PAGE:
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Saturday, 16 June 2012

Westfield - a response to a commenter

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An anonymous commentor (why the need to hide - I'm not going to eat you for heaven's sake) has a bit of an ill-informed go at me. I've fisked the comment - not a regular habit here but I thought worthwhile on this occasion:



"I've just read your piece in issue 7 of Bradford Howdo? magazine, headed with this quote 'Sometimes I sits and thinks, and sometimes I just sits'"

The original piece on this blog was titled:



Quite apt really, because you haven't actually ever done anything to help the regeneration in Bradford.

Here’s a selected few things (from memory) I've had a hand in:

  • Secured the restoration of Manningham Mills
  • Improvements to Manningham Park
  • The rescuing of Eastbrook Hall
  • Robert’s Park, Saltaire
  • Bradford International Markets Festival
  • City Park
  • Impressions Gallery & Gallery One
  • Refurbishment of John Street Market
  • Airedale greenways project
  • Airedale Partnership
  • Broadband enablement of the whole District
  • Improvements to Keighley market

I find the disdain and apathy which oozes through in your piece, along with your derogatory use off the word 'agitators' to describe people who are sick to death of inept politicians and corporations who have destroyed a section of Bradford, deeply offensive.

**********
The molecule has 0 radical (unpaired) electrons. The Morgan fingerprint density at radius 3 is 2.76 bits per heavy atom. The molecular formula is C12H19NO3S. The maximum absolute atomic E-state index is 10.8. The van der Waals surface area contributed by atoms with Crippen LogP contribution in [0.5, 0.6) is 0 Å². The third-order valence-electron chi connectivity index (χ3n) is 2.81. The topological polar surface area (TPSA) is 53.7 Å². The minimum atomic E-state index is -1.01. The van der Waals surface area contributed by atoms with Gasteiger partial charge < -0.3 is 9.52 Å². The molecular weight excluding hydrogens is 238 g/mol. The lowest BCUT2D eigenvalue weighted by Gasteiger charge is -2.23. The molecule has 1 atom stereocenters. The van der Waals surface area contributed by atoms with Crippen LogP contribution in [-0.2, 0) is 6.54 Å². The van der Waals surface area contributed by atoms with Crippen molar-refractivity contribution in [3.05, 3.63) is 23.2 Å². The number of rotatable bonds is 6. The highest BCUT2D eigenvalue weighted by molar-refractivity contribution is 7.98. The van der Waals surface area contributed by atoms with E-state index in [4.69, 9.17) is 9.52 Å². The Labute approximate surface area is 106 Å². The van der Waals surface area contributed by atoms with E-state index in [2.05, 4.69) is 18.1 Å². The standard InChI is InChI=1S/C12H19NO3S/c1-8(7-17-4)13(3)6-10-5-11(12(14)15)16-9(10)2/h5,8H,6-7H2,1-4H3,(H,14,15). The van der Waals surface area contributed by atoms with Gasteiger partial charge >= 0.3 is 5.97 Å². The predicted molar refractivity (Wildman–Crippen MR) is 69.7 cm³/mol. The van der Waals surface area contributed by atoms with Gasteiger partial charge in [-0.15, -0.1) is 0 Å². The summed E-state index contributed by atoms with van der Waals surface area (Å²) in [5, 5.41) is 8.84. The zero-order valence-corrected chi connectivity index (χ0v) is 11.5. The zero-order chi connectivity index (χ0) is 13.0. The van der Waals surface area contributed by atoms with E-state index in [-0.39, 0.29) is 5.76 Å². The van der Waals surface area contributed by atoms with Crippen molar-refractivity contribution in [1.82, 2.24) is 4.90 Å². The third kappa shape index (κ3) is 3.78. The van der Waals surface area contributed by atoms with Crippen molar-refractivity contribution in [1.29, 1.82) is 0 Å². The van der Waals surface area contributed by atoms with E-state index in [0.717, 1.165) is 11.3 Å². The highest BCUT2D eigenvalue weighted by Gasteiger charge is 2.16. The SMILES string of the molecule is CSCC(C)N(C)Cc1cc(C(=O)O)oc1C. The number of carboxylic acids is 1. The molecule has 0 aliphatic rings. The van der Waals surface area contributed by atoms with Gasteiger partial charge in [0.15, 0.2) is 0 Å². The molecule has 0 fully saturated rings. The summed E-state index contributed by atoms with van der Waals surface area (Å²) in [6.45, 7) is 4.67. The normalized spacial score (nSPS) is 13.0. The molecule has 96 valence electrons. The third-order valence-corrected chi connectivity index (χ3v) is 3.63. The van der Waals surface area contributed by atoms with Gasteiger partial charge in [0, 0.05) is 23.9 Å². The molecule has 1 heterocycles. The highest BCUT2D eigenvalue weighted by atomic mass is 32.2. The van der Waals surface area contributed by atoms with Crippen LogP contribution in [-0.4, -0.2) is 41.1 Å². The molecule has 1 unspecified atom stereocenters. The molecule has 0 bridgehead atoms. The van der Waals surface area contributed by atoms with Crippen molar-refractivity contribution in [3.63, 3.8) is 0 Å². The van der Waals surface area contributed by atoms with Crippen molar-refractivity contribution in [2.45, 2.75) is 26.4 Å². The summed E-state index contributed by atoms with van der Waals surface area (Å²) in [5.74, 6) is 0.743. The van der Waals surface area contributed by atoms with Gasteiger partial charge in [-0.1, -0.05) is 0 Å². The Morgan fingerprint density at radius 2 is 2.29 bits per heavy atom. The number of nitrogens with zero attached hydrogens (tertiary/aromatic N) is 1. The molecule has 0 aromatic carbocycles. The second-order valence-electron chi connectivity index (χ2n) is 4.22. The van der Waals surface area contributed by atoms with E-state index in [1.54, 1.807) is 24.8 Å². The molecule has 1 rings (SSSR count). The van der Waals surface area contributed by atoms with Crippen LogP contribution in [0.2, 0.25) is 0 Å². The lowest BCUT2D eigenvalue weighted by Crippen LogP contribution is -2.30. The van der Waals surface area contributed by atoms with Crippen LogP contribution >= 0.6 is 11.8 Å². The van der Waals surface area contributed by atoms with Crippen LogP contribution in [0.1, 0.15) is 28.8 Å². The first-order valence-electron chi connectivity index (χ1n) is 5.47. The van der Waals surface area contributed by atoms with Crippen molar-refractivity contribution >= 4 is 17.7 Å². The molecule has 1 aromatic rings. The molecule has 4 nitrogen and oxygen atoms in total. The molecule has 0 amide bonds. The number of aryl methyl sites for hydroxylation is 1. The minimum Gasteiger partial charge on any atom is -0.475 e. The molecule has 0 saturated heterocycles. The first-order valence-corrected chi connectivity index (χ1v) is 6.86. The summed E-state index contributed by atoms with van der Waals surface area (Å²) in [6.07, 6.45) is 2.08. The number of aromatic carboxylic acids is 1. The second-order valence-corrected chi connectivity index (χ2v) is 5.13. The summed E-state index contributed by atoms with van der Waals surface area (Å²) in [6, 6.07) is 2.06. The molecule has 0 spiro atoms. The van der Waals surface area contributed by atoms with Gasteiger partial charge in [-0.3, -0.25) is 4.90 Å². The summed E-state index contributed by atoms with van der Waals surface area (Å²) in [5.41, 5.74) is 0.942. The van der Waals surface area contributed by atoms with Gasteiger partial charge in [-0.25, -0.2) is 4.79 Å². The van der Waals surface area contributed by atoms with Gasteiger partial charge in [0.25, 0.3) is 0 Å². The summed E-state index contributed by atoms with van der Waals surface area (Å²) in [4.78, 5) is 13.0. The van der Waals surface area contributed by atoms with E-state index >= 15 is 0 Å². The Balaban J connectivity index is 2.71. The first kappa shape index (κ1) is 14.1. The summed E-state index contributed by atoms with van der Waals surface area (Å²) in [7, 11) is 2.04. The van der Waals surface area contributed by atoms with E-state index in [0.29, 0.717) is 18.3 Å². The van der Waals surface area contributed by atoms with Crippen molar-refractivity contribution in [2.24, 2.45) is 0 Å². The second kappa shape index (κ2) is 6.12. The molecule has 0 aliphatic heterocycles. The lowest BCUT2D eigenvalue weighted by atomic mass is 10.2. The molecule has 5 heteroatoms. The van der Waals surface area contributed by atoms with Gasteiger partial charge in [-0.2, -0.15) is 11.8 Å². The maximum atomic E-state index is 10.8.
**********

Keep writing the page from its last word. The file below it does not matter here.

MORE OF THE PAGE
While I suspect the “offence” here is pretty false, I’ll take the sentiment as honest. But “disdain” and “apathy” aren’t sentiments I recognise from my thoughts – do people really think we are less frustrated, less concerned, more unbothered about the prospects of development at Westfield?


But you're a councillor aren't you, so we shouldn't expect anything else.

Understand that people who have lived in Bradford are utterly disgusted with you, the councillors and the corporations who have decimated Bradford. And your snide use of descriptive language against people with a valid repulsion at what's happened is a disgrace.

I used the term “agitator” as an accurate description – it isn’t remotely snide. Here’s what I said:

I’m going to start with the unpopular bit – throughout the development the council has acted in good faith and has delivered on the promises it made to developers, Yorkshire Forward, the Department for Communities and Local Government, and through them the European Commission. Occupiers, agitators and those riding the bandwagon of local annoyance may wish it to be otherwise but councils are in the business of running local services not developing shopping centres.
 

How long has that hole has been there? Why is it taking so long?

Broadway was demolished in 2006 which makes the ‘hole’ about six now – far too long as we’re oft reminded. But, as I tried to explain, development is down to the developer. I guess we could discuss a “compulsory purchase” of the site – on what grounds I have no idea – which would be opposed, would cost a couple of million in legal fees and would leave Bradford Council owning the “hole”. Perhaps the agitators and occupiers have the £200 million needed to build a shopping centre and know lots of retailers who want to set up shop in the new centre?


Whole cities get rebuilt after the tragedy of war in a fraction of the time it takes to build a bloody shopping center (sic).